The anthropologist María Primo took advantage of her extensive experience as an aid worker in various projects related to ecology to, after a period of research in Luxor, focus in depth on the Nile. She paid close attention to the many stories it contains: mythological tales, female pharaohs, tomb robbers, ancestral constructions and vernacular architecture. Specialising in photography, Primo captures in images these stories around the main artery that gives life to an Egypt that today has more than 105 million inhabitants. If one compares the pressure on the great river today with that of just eighty years ago, when Egypt had only 15 million people, it is easy to see the danger facing the Nile.
In addition to the ancient stories, Primo has also identified the threats to the river, especially the impact of the climate crisis and mass tourism. President Al-Sisi has prioritised this as the main source of the country's income in the gigantic infrastructure investments he is carrying out, something that, as in many other places, is beginning to be seriously questioned as one of the major factors contributing to the accelerated deterioration of the planet.
In any case, and as the curator of the exhibition, Blanca de la Torre, points out, "the artist navigates with agility between different temporalities that take us from remote centuries to the present, she recovers fragments of the memory of the Egyptian past making use of a sophisticated fusion between myth and reality, legends and historical episodes".
Structuring the exhibition in conceptual blocks, the artist draws inspiration from Ancient Egypt to shift the anthropocentric approach and reveal how, even then, their worldview included empathy towards the non-human: trees were sacred and animals were gods. This animist will is reflected in a series of ceramic pieces in which she makes hybrid representations, created by María Primo in Luxor and in Spain, thus connecting our pottery tradition and our Arab cultural substratum. On these plates she has inscribed Arabic inscriptions: 'Nothing is connected to everything, everything is connected to something' and 'We are nature, God is nature, God is love, nature is dead'.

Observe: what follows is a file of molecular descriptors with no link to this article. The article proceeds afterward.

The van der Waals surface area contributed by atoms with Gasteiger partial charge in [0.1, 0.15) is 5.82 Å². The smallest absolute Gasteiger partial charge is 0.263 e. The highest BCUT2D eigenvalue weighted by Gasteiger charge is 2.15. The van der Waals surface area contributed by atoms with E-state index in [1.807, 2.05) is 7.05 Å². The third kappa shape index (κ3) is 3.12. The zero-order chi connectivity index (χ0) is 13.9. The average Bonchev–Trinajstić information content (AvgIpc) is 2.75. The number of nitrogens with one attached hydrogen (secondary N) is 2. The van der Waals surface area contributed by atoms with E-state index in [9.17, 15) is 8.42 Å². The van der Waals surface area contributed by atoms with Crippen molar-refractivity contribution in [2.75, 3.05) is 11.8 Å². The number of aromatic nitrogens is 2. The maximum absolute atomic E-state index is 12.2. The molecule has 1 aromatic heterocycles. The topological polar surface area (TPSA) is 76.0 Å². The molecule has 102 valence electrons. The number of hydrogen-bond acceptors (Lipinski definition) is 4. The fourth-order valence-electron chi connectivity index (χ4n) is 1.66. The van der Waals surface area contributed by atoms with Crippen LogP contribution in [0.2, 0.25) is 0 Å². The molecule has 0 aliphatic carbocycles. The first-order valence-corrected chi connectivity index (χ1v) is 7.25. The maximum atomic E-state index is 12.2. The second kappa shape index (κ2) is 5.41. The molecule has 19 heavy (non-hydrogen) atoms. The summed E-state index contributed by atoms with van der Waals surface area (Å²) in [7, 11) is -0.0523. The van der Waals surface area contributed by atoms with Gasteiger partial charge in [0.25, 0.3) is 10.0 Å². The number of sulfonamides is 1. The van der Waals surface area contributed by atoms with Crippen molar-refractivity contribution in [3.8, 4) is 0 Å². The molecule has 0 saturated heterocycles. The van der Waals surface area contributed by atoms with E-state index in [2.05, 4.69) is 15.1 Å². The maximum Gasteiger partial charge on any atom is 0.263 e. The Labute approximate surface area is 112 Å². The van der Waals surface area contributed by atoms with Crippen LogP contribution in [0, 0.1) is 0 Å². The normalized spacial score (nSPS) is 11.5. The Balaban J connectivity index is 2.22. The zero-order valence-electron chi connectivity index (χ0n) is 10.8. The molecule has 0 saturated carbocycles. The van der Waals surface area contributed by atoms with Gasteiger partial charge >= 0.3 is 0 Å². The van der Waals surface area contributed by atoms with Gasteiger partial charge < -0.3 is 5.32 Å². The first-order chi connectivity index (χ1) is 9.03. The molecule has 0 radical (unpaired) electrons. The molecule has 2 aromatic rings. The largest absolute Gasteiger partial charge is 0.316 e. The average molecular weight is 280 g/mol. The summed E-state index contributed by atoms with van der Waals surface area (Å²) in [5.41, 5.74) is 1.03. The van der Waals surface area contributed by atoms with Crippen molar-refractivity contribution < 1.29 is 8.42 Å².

The Egyptian worldview of the universe was dominated by the image of the central river. The Nile is thus a spiritual symbol represented by the figure of Hapy (Hep), an androgynous being associated with the origin of the waters and with the phenomenon of the annual flood.
As an articulating axis, it also refers us to the figure of Hassan Fathy, a pioneer of sustainable architecture, who stated that "a door is not just a door, but a border between the outside and the inside world". Fathy, known as the architect of the poor, developed projects such as Gourna, in Luxor, a utopian proposal for a village that arose in 1940 to rehouse its inhabitants, mostly tomb robbers, now a UNESCO heritage site.
Egypt is a passion that is unleashed in every visitor. It dazzles with the vestiges of its history, which show its grandeur. The problem is that visitors have become tourists and are legion. Combining its advantages and its undoubted contribution to the country's development with the sustainability of its nature is its great challenge, as well as, in the end, that of all of us who live on this planet.